I’m not minimizing the brutality of addictions to cigarettes, alcohol or drugs, but the thing is that we CAN quit them.  We can quit those things cold and never touch them again.  We can’t quit eating.  People like me have an angel sitting on one shoulder and a demon on the other and they are perpetually locked in mortal combat.  We have to pick sides every single time we open our mouths.

I know I’m not alone in this.  I hear you, Kirstie Alley.  I AM you, Oprah.

One time I was balking at the high cost of yet another diet – Jenny Craig, Nutrisystem; they all kind of blend together – and my husband said, “If there was a magic pill you could take to lose the weight, wouldn’t you buy it at any price?”  Point taken.  Signed up, lost a ton, gained it back.

There’s a reality show on TV called My Big Fat, Fabulous Life.   It’s about a lovely fat girl who advocates exercise for everyone, along with self-acceptance and no body shaming.   That’s great.   We should all love ourselves and we should get up and move as much as we are able.  I agree.  I’m also positive that girl would give anything to be thin – 100% positive.  If that magic pill did come on the market, even if it cost $1,000,000, she would be right in there with elbows jabbing, trying to get past me and the other Fatty McFatties stampeding to buy it.  She’s a lot younger than I am and probably in much better shape, but I still think I could take her.

I have a lot more years of desperation driving me.

This is the place where you might be expecting some sort of uplifting, self-affirming declaration like, “I’m through with diets.  I’m OK just the way I am, and so are YOU!”   Nope.  I want to be thin.  Thin looks better, thin is healthier, I know that and I want that.   We ALL want that.

Shoots of self-awareness have sprouted anew, curbing my eating and encouraging me to get outside and walk.  I’ve joined a gym.   I might even visit it someday.  I jumped on the diet mini-tramp and I’m losing weight again because I’m not giving up – I never will.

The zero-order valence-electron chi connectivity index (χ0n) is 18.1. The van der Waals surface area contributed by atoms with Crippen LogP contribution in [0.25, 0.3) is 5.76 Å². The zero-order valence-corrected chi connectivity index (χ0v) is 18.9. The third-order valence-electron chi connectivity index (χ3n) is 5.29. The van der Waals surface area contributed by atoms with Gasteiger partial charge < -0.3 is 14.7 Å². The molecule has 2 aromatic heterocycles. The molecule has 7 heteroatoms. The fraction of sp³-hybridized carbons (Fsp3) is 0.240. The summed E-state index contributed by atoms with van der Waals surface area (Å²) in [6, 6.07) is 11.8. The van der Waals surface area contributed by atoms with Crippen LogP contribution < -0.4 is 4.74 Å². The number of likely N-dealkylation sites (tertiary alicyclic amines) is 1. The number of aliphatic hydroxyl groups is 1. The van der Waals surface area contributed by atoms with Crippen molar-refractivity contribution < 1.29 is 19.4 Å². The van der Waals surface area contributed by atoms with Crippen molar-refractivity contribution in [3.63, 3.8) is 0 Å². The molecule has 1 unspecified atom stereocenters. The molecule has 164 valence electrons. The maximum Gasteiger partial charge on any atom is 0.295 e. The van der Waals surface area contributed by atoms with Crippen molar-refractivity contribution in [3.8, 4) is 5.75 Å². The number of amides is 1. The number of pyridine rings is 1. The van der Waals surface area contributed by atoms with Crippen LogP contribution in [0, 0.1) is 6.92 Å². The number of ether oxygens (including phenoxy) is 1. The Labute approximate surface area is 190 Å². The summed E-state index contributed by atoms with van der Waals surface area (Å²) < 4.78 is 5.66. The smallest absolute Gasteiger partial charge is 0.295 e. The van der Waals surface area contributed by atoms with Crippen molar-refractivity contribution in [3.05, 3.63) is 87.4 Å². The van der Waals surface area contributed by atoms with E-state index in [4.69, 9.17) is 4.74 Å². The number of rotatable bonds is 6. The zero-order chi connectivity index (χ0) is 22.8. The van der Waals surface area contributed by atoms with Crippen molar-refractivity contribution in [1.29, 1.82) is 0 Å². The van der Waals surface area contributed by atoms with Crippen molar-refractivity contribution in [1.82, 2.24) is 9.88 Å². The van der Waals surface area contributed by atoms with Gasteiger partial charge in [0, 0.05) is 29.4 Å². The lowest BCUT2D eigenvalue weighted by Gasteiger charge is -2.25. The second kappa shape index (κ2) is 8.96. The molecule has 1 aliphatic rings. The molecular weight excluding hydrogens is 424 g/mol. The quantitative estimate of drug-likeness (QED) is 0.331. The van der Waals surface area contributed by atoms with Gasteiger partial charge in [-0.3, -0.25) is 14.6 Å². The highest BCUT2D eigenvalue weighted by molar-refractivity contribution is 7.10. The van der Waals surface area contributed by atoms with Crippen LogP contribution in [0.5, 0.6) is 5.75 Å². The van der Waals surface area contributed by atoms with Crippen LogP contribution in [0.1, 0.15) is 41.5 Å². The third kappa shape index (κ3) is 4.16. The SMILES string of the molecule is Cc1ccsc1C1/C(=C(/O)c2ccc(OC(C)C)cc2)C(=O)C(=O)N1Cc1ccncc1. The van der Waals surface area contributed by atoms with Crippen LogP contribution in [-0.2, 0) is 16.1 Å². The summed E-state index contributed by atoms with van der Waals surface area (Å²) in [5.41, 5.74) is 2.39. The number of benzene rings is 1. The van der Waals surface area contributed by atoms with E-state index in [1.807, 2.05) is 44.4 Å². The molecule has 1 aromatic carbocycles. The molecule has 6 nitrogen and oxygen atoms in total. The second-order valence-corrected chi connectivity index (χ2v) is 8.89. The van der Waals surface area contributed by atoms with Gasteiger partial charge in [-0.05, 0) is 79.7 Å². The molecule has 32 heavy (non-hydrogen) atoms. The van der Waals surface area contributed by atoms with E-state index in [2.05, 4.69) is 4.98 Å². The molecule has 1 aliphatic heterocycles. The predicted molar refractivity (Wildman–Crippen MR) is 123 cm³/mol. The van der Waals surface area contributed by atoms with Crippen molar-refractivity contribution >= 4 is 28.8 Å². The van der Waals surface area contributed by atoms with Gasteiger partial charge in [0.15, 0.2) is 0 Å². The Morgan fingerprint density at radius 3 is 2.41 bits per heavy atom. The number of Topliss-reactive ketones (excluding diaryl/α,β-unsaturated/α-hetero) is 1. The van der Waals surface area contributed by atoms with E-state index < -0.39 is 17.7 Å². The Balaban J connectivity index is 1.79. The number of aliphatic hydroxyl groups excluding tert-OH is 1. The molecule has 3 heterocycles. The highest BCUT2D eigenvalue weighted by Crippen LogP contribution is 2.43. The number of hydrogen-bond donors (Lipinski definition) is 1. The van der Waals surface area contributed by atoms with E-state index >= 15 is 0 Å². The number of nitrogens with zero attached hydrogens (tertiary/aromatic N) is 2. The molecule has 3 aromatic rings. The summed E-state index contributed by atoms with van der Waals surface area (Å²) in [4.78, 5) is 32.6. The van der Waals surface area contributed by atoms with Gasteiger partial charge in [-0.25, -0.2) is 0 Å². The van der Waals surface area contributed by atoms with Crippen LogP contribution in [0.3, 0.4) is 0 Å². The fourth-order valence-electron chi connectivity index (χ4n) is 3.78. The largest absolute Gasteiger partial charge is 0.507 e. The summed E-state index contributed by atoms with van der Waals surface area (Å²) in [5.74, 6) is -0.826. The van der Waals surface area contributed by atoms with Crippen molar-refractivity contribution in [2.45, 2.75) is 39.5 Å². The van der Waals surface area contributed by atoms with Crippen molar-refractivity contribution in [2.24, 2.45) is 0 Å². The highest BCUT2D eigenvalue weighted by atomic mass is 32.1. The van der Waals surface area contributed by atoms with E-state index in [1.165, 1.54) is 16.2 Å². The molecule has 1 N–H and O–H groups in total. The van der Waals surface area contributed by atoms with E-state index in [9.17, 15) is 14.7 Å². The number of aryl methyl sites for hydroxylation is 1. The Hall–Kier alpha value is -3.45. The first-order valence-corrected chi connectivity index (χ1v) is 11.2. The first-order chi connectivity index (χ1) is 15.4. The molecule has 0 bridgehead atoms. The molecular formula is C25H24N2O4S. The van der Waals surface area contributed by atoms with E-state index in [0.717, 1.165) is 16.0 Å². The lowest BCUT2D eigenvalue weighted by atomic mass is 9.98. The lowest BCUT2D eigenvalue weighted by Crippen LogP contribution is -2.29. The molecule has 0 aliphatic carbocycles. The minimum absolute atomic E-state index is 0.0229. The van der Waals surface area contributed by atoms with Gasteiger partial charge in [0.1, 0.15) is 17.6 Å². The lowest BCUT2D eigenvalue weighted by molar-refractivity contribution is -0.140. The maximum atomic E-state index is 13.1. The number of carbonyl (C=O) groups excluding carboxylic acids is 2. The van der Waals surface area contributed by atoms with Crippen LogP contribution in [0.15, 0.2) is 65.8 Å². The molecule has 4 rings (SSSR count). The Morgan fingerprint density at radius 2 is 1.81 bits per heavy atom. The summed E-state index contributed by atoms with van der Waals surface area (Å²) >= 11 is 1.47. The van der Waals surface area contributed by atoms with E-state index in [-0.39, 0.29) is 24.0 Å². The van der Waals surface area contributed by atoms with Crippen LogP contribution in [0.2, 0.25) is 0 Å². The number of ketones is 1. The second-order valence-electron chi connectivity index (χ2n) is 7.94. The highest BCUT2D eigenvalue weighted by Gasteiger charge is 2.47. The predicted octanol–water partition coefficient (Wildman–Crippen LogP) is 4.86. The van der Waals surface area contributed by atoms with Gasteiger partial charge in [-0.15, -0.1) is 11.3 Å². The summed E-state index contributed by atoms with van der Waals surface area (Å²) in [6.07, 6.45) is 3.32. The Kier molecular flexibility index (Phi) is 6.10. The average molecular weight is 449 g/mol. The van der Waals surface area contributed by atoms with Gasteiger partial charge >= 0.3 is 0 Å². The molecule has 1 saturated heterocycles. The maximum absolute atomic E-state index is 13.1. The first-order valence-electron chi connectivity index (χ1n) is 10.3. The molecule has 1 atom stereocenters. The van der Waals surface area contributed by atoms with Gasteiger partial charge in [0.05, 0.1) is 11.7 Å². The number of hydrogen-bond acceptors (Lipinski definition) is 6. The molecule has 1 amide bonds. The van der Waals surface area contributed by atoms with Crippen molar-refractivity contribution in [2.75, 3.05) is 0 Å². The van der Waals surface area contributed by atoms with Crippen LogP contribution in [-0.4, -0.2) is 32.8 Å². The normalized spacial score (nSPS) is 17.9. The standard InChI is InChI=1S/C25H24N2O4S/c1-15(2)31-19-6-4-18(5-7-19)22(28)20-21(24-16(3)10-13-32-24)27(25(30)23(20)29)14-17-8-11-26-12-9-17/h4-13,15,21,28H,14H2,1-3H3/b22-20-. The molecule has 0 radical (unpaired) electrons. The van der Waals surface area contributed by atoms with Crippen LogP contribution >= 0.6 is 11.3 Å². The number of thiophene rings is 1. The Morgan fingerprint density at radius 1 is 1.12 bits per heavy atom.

But I am weary to my bones of the endless, Sisyphean process of rolling this body up and down the same hill.  The truth has finally dawned on me; regardless of where I am on my mini-tramp journey, regardless of how my body looks on the outside at any single point in time, I will always be fat.

And that realization makes me sad.

Can I get an amen?

+++++++++++++++++++++++++++++++++++++++

In the interest of full disclosure, I should mention that I wrote most of this last February when the third picture shown above was taken and I was only weeks into my latest attempt to lose weight.  The piece has been sitting in my drafts folder for almost 10 months.  I’ve revisited it since then, tweaking words and rearranging paragraphs, my finger hovering over the “Publish” button a dozen times.   I couldn’t bring myself to hit it.

If I’m being brutally honest with myself, something I usually try to avoid at all costs, I didn’t want to publish this for a couple of reasons.

  1. This is intensely personal. It’s as close to seeing me naked as the vast majority of you will ever get.
  2. I wanted to be able to say, “That was old-me. I’ve lost a ton since then, see? Now-me doesn’t look so bad!”  Like we used to do in the good old days of regular cameras when you took the picture, waited to finish the roll, waited to get it developed and finally saw the finished product when you picked it up at Walgreens 4 months later.  By that point you had full, self-deniability.  We can’t use that excuse in the modern era, sadly, when smart phone pictures are posted on Facebook before your smile muscles have recovered from saying “cheese.”
  3. I am ashamed. I am a reasonably intelligent, reasonably attractive, reasonably etc. woman and I cannot seem to conquer this.  The first thing the world notices about me is my body, and they judge me by this failing.  To a large extent, so do I.

I know you analytical types want the cold hard facts, so here’s where things stand:

  • 62 pounds: lost 5 years ago
  • 55 pounds: gained over the next 4 years
  • 48 pounds: lost in 2016
  • 5 pounds: gained over the holidays
  • 1 pound: lost in 2017

Welcome aboard my mini-tramp.

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About pegoleg

R-A-M-B-L-I-N-G-S, Ram...Blin!
This entry was posted in Biggest Loser: Family Edition, General Ramblings and tagged , , , , , , , , , , , , . Bookmark the permalink.

123 Responses to I Will Always Be Fat

  1. But check out the family photo. That says more than all the lbs. in the whole world.
    Congratulations!

    Liked by 1 person

  2. k8edid says:

    Darling, I could have written that piece myself. In my life I have been everything from a size 2 to a size too big to mention.

    However, I do not recommend my current weight loss regimen. It is brutal.

    I honestly think that those of us in the larger than beauty and fashion standards size range spend far more time thinking about our size and weight than is really necessary. You are so smart, and funny, and frankly adorable – and I think far fewer people are judging you than you think. But I also understand the feelings of failure. I am a highly educated, determined woman and have been able to master nearly everything I have ever tackled (except backing up a boat trailer and maintaining a healthy weight). I get it.

    So AMEN and pass the biscuits. And honey.

    Like

  3. Piglove says: